Currently:
Mars opposing Pluto (the warrior faces Death, read this piece by Austin Coppock)
Mercury into Leo 5:20pm Pacific TODAY.
Full Moon in Capricorn this SUNDAY, July 9th (just work all weekend)
Venus in Gemini, Mars in Cancer (not happy) until July 20th.

So basically, next weekend could be the sequel to last… the Full Moon this Sunday is at the same degree as Pluto – so we will have a Full Moon conjunct Pluto which is also intensely emotional – but highly transformational. Pluto wants to help us rebirth ourselves by clearing out toxic sludge; it’s catharsis.

“Catharsis (from Greek κάθαρσις katharsis meaning “purification” or “cleansing”) is the purification and purgation of emotions—especially pity and fear—through art or any extreme change in emotion that results in renewal and restoration. It is a metaphor originally used by Aristotle in the Poetics, comparing the effects of tragedy on the mind of a spectator to the effect of a cathartic on the body.” https://en.wikipedia.org/wiki/Catharsis

From Katie Sweetman:

July 2017 Horoscopes
http://empoweringastrology.com/july-2017-horoscopes

Pluto in Capricorn: Sign by Sign
http://empoweringastrology.com/pluto-in-capricorn-sign-by-s…

 

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“Sirens by the Sea” by Victor Karlovich Shtemberg (1863-1921)

Alanon meditation

ToolMe

The Language of Letting Go” is one of my favorite books of wisdom. Today’s sentiment really resonates with me, and I want to share it 🙂

Happy Monday!

Powerlessness and Unmanageability

“Willpower is not the key to the way of life we are seeking. Surrender is.

“I have spent much of my life trying to make people be, do, or feel something they aren’t, don’t want to do, and choose not to feel. I have made them, and myself, crazy in that process,” said one recovering woman.

I spent my childhood trying to make an alcoholic father who didn’t love himself be a normal person who loved me. I then married an alcoholic and spent a decade trying to make him stop drinking.

I have spent years trying to make emotionally unavailable people be emotionally present for me. I have spent even more years trying to make family members, who are content feeling miserable, happy.

What I’m saying is this: I’ve spent much of my life desperately and vainly trying to do the impossible and feeling like a failure when I couldn’t. It’s been like planting corn and trying to make the seeds grow peas. Won’t work!

By surrendering to powerlessness, I gain the presence of mind to stop wasting my time and energy trying to change and control that which I cannot change and control. It gives me permission to stop trying to do the impossible and focus on what is possible: being who I am, loving myself, feeling what I feel, and doing what I want to do with my life.

In recovery, we learn to stop fighting lions, simply because we cannot win. We also learn that the more we are focused on controlling and changing others, the more unmanageable our life becomes. The more we focus on living our own life, the more we have a life to live, and the more manageable our life will become.

Today, I will accept powerlessness where I have no power to change things, and I’ll allow my life to become manageable.”

It’s not what you think

Fantastic insights depression and the death of Chris Cornell. I also found this study that links addiction to childhood trauma:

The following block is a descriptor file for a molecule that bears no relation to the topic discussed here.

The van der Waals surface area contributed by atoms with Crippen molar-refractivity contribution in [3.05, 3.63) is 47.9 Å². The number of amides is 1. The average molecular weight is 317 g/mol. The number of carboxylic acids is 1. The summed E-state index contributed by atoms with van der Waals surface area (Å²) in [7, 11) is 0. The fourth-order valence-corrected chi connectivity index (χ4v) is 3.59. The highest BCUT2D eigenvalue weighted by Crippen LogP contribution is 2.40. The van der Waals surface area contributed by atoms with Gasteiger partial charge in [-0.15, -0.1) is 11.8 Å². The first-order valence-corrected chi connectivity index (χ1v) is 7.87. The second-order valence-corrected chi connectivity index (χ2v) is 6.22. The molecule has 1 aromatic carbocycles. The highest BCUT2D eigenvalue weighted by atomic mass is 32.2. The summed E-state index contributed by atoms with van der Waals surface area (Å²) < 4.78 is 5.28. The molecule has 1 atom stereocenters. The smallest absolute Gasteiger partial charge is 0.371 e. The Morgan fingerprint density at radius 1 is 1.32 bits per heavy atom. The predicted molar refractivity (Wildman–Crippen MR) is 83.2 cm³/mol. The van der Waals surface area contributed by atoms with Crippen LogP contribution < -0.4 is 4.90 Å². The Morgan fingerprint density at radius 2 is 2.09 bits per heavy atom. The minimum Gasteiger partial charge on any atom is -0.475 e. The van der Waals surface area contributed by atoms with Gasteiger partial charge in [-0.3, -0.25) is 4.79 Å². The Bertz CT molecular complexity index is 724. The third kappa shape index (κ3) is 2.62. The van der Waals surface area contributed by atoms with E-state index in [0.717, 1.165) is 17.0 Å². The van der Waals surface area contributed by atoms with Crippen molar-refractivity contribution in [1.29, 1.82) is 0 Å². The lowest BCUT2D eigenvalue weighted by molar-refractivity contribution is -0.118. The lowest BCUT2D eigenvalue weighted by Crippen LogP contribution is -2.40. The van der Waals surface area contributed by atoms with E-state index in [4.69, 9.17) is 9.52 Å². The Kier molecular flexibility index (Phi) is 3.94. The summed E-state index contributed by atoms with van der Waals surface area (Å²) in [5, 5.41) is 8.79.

http://upliftconnect.com/addiction-is-a-response-to-childhood-suffering/

IF YOU ARE STRUGGLING, PLEASE GET HELP. Asking for help doesn’t mean you’re weak, it’s a way of taking care of yourself and the people that love you.

The First Ten Words by Rich Larson

Chris Cornell, 1964-2017

Chris Cornell died early Thursday morning. His band Soundgarden played a show on Wednesday night at the Fox Theater in Detroit. Two hours after the show ended, he was gone.

For two days, I’ve been working on a piece to pay tribute to him, and it’s been a struggle. Usually when I have a problem like this it’s because I’m staring at a blank screen trying to figure out what I want to say. That’s not the problem this time. The problem is I have way too much to say.

I’m not going to sit here and claim to have been a huge fan of Soundgarden. I didn’t dislike them, I just had to take them in small doses. I was a fan of Cornell. I love “Seasons,” the solo song he had on Cameron Crowe’s movie, Singles. It’s a droning acoustic song about isolation and the…

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How childhood trauma could affect your life expectancy, relationships and mental health

This is an important article. If you feel you’ve suffered from childhood trauma, please get help and support. Please take it seriously. This is a common thread in many of the readings I do for people, and all of us deserve to find peace and happiness in our lives. Mindful Meditation is a fantastic method for dealing with these issues.
If this is you, please reach out and GET HELP.

 

Article by Sarah Young:

“Childhood abuse can create long-lasting scars, damage our perception of the world and set our brains to self-destruct until we are well into our 50s, say experts.

While the relationships that we form at a young age help us to develop, if they are destructive, they can negatively impact the rest of our lives.

Research has shown that childhood trauma, ranging from sexual abuse and parent’s divorce to alcoholism in the home, actually increases the odds of heart disease, stroke, depression and diabetes later on in life.

Furthermore, it also increases risky health behaviors such as smoking or having a large number of sexual partners, and even contributes to a lower life expectancy.

The study revealed that those traumatized as children, with six or more adverse childhood experiences (ACEs), died nearly 20 years earlier than those who had none.

As well as physical affects, these experiences are known to increase the risk of poor psychological health later.

Children who suffer trauma often grow to distrust others as a result of being betrayed by the very adults who are supposed to nurture and protect them, according to the Australian abuse support group Blue Knot Foundation.

Similarly, a study of more than 21,000 child abuse survivors age 60 and older in Australia revealed a much greater rate of failed marriages and relationships, with abuse survivors more  likely to rate themselves “not happy at all” or “not very happy.”

Other problems people with a history of child trauma are more likely to experience include depression, anxiety, drug or alcohol abuse, addiction to gambling and shopping, and low self-esteem.

Despite this, there are a number of therapies and tools known to help trauma survivors such as mindful meditation and cognitive behavioral therapy. “